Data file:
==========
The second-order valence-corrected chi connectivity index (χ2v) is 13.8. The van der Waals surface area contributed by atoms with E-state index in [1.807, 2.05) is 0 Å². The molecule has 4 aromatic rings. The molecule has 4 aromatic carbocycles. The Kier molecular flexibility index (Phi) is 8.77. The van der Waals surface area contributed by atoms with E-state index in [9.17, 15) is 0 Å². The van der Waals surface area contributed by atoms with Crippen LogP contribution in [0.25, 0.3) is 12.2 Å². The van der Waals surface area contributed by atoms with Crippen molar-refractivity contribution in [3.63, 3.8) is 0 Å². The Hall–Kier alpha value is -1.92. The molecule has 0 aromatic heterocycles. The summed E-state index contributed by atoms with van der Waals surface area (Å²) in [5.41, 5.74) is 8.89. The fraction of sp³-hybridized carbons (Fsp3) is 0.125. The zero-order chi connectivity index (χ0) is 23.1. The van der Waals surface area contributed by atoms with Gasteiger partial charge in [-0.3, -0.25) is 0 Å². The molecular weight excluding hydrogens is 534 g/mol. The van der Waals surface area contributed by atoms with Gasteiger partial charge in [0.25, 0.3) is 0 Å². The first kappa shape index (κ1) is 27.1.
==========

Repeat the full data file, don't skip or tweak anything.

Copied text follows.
The second-order valence-corrected chi connectivity index (χ2v) is 13.8. The van der Waals surface area contributed by atoms with E-state index in [1.807, 2.05) is 0 Å². The molecule has 4 aromatic rings. The molecule has 4 aromatic carbocycles. The Kier molecular flexibility index (Phi) is 8.77. The van der Waals surface area contributed by atoms with E-state index in [9.17, 15) is 0 Å². The van der Waals surface area contributed by atoms with Crippen LogP contribution in [0.25, 0.3) is 12.2 Å². The van der Waals surface area contributed by atoms with Crippen molar-refractivity contribution in [3.63, 3.8) is 0 Å². The Hall–Kier alpha value is -1.92. The molecule has 0 aromatic heterocycles. The summed E-state index contributed by atoms with van der Waals surface area (Å²) in [5.41, 5.74) is 8.89. The fraction of sp³-hybridized carbons (Fsp3) is 0.125. The zero-order chi connectivity index (χ0) is 23.1. The van der Waals surface area contributed by atoms with Gasteiger partial charge in [-0.3, -0.25) is 0 Å². The molecular weight excluding hydrogens is 534 g/mol. The van der Waals surface area contributed by atoms with Gasteiger partial charge in [0.25, 0.3) is 0 Å². The first kappa shape index (κ1) is 27.1.